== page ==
For thousands of years, natural herbs have been used to treat common health problems successfully and without side effects. Now, many illnesses are treated with artificial pharmaceuticals that come with a whole list of side effects.

Although studies on the use of these common natural treatments are extensive, they are not favored by the big pharmaceutical mega-corporations who would rather we take their products than Nature’s remedies.

Caution: These plants have medicinal properties. It is important to seek the advice of your health professional before adding anything new to your diet.

Here are Six Awesome Herbs to Heal Body and Mind

1. Ginger for Everything including Nausea



Ginger is on the rise. More and more folks are being turned on to the healing power of ginger each and every day. Ginger denotes the roots of a wonderful group of brilliant flowering mostly tropical plants.

Ginger roots are rich in sulfur, an essential tissue-nourishing, yellow mineral. Sulfur is one of the great beauty minerals and is necessary for the construction and repair of healthy tissue, especially hair, skin, and nails.

Ginger is relatively rich in the metabolism-aid vitamin B6. Ginger also contains reasonable quantities of tissue-nourishing vitamin C.

Ginger aids in digestion and stimulates bile flow (greenish-yellow-brown fluid containing yellow bilirubin secreted by the liver that helps digestion). Fresh ginger is rich in the digestive aid enzyme group known as protease. Ginger’s volatile oils are part of what assists with digestion and also offer pain-killing, fever-lowering, and anti-bacterial effects.

It is a known fact that ginger helps with nausea. This is true for motion sickness, chemotherapy, and pregnancy. Ginger can be taken before nausea sets in.

Gingers are typically yellow, but may also naturally be white or pink. Ginger’s color is derived from flavonoids (polyphenols), not from carotenoids. White sushi ginger is created through a pickling process, and the red/pink color in sushi ginger comes from the dye cochineal red or a red betalain beet extract.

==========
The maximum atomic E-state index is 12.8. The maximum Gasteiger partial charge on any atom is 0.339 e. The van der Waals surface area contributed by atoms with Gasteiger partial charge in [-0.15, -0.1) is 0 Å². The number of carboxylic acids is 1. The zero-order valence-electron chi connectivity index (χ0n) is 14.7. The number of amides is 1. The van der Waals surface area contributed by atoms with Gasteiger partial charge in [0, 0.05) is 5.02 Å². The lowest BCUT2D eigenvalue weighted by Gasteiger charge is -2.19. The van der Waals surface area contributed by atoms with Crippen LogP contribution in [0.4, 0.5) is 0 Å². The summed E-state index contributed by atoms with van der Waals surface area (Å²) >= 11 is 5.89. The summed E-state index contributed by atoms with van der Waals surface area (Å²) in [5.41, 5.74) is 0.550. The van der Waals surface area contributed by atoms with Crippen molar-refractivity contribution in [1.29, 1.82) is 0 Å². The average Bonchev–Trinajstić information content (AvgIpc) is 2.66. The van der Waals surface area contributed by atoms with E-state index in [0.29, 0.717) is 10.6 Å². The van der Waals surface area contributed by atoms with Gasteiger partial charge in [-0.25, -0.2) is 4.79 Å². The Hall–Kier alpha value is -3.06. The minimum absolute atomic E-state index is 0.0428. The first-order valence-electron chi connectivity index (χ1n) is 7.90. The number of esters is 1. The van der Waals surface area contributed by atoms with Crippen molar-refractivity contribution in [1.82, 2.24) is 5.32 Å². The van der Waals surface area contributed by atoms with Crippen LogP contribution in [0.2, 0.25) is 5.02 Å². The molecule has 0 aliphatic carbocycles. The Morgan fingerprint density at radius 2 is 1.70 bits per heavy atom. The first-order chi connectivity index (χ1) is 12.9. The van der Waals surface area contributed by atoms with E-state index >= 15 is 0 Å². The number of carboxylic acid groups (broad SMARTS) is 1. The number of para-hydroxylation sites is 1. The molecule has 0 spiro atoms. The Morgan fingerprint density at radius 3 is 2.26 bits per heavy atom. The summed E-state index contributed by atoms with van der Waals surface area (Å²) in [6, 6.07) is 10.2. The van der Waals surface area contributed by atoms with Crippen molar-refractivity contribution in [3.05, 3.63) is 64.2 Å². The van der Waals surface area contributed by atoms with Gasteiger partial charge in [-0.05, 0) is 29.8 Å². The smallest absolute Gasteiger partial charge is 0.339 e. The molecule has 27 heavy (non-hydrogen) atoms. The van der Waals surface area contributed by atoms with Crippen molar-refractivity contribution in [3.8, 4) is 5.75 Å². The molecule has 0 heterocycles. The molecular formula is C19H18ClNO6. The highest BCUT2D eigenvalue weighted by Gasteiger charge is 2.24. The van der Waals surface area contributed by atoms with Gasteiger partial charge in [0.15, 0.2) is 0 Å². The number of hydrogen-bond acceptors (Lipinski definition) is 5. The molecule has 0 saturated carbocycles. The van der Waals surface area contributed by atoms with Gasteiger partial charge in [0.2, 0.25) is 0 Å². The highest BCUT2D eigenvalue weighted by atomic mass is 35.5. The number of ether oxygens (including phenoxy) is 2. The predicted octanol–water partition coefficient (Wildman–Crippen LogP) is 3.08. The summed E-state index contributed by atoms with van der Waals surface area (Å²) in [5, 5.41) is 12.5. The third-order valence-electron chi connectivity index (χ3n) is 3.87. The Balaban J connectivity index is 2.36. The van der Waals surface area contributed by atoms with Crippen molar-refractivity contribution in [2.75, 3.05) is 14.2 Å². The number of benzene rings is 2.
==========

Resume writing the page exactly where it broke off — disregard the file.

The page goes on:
Ginger is rich in the following anti-aging yellow flavonols: myricetin, fisetin, and quercetin.

Fresh ginger contains more volatile oils and protease enzymes than dried ginger. Look for fresh organic, non-irradiated ginger root. Make sure the ginger is firm and mold-free. To remove the skin from fresh ginger, peel with a paring knife. The ginger can then be sliced and diced as you require.

Other interesting ginger products include: dried, candied, crystallized, as well as pickled ginger. Excellent dried, organic ginger powder products are on the market.

2. Ginseng for Energy




According to Master Herbalist Ron Teeguarden, Ginseng achieves a tonic or superherb state at the age of 7 or 8 (if ginseng roots are younger than that, they’ll be too stimulating). Moreover, ginseng achieves a state of immortality once it has lived 12-13 years; this means that ginseng will continue living on for hundreds of years if it makes it past the 12-13 year barrier. One can imagine what benefits could be imparted from consuming a 50-year-old root!

Ginseng has been shown to fight fatigue even in cancer patients. Ginseng (over 8 years old) and Chaga mushroom have the best and longest track record as assistant tonic herbs in the fight against carcinogens and mutated cells.

If you tend to run hot (you overheat easily) or are dealing with a warm-hot climate, American ginseng is recommended. If you tend to run cool (you are always cold) or are dealing with a cold climate, Asian ginseng is recommended.

Ginseng may be purchased fresh and whole, dried and whole, dried and slices, as tinctures, and informs added to many products. As with all tonic herbs or superherbs, always seek out quality. Also, with ginseng, in particular, seek out roots older than 7 years and preferably older than 12 years.

3. Black Tea Leaves for the Heart


Black tea leaves have been used to treat heart problems like low blood pressure, prevent heart disease, and reduce chances of heart attack. The active ingredients in green tea and black tea appear to be the same as a group also found in cacao or chocolate, the flavan-3-ols (flavonoids).

Just drinking a couple cups of black tea a day will give one all the benefits they need. It is an excellent replacement for coffee.

4. Cinnamon for Blood Sugar


Cinnamon — Cinnamon is a tree bark derived primarily from at least three different trees in the Cinnamomum genus.

These three trees include: